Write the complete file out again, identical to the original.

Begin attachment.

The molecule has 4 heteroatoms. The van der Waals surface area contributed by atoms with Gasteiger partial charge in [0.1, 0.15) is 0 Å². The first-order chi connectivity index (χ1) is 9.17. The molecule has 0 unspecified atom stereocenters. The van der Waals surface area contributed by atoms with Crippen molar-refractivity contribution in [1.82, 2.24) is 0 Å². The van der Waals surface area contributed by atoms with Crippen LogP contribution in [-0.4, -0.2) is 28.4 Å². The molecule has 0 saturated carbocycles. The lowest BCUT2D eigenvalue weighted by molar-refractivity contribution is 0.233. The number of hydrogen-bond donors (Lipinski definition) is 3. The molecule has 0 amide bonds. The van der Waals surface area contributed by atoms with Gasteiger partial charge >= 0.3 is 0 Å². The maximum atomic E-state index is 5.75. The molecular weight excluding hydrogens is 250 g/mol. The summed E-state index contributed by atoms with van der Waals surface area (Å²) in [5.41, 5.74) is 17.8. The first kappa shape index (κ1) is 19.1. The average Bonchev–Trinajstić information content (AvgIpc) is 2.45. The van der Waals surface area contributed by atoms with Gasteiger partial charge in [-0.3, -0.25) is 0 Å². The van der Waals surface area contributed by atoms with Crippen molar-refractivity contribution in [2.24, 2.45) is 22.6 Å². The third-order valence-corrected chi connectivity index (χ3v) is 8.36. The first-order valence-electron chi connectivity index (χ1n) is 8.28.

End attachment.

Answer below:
The molecule has 4 heteroatoms. The van der Waals surface area contributed by atoms with Gasteiger partial charge in [0.1, 0.15) is 0 Å². The first-order chi connectivity index (χ1) is 9.17. The molecule has 0 unspecified atom stereocenters. The van der Waals surface area contributed by atoms with Crippen molar-refractivity contribution in [1.82, 2.24) is 0 Å². The van der Waals surface area contributed by atoms with Crippen LogP contribution in [-0.4, -0.2) is 28.4 Å². The molecule has 0 saturated carbocycles. The lowest BCUT2D eigenvalue weighted by molar-refractivity contribution is 0.233. The number of hydrogen-bond donors (Lipinski definition) is 3. The molecule has 0 amide bonds. The van der Waals surface area contributed by atoms with Gasteiger partial charge >= 0.3 is 0 Å². The maximum atomic E-state index is 5.75. The molecular weight excluding hydrogens is 250 g/mol. The summed E-state index contributed by atoms with van der Waals surface area (Å²) in [5.41, 5.74) is 17.8. The first kappa shape index (κ1) is 19.1. The average Bonchev–Trinajstić information content (AvgIpc) is 2.45. The van der Waals surface area contributed by atoms with Gasteiger partial charge in [-0.3, -0.25) is 0 Å². The van der Waals surface area contributed by atoms with Crippen molar-refractivity contribution in [2.24, 2.45) is 22.6 Å². The third-order valence-corrected chi connectivity index (χ3v) is 8.36. The first-order valence-electron chi connectivity index (χ1n) is 8.28.